“While the law [of competition] may be sometimes hard for the individual, it is best for the race, because it insures the survival of the fittest in every department” (Andrew Carnegie).
YOU MAY NOT HAVE THOUGHT ABOUT IT, BUT MANY OF THE GOOD THINGS IN LIFE DEPEND ON “FITNESS.” In its most literal sense, fitness means that something is the proper shape and size. Your shoes, for example, fit if they correspond to the shape and size of your feet. But we use the word figuratively in many other ways.
Am I physically fit? This is the only kind of fitness that many people think of these days, and while there are other important kinds of fitness, as we shall see, physical fitness is not an issue that should be disregarded. To be physically fit means that, as far as we are able, we have maintained a physical condition that fits the demands that life makes on us. Our physical condition is right for what we have to do.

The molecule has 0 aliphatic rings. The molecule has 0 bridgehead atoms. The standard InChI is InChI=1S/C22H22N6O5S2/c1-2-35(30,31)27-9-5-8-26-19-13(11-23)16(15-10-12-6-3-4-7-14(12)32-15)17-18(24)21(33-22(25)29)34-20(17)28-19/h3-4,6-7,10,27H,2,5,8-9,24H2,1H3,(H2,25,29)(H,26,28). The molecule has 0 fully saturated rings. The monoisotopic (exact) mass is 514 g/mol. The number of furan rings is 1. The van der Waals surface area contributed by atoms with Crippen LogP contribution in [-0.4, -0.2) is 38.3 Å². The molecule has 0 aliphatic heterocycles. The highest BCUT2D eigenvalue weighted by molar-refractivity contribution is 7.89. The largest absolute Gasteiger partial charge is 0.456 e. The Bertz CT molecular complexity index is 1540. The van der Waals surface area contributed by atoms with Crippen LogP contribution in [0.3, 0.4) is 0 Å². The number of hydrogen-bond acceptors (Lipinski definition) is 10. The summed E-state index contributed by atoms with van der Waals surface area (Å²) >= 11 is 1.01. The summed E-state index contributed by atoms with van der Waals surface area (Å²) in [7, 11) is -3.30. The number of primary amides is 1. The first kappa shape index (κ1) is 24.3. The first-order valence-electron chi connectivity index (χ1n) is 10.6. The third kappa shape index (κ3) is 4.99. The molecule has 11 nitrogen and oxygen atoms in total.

Is my conduct fitting? This question takes the question of fitness to a different level. Here we are concerned with whether our behavior is the “proper shape and size,” and this is a difficult matter. On the one hand, there are those who have no higher goal in life than “fitting in.” They will even compromise their moral principles to meet this objective. On the other hand, there are those who have a total disregard for what is fitting and appropriate. In these days of radical individualism, these folks seem to be in the majority. But while it may sometimes be difficult to judge what is fitting in a particular situation, the question of appropriate conduct is not a totally subjective matter, and most of us would do well to think about it more often than we do.
Am I fit for the work that is mine to do? All of us have work to do, and so we must address the issue of our talents, our knowledge, and our skills. Whatever work a person is responsible for doing (and I’m not just talking about one’s paid job or occupation), that work will be done better if he or she is fit for it. So we need to do everything in our power to make ourselves more fit for our work. When (a) what we do fits us, and (b) we’ve increased our skills in order to fit the job, good things are bound to happen. So let’s acquire abilities that are the “proper shape and size” for our opportunities.
“In order that people may be happy in their work . . . they must be fit for it” (John Ruskin).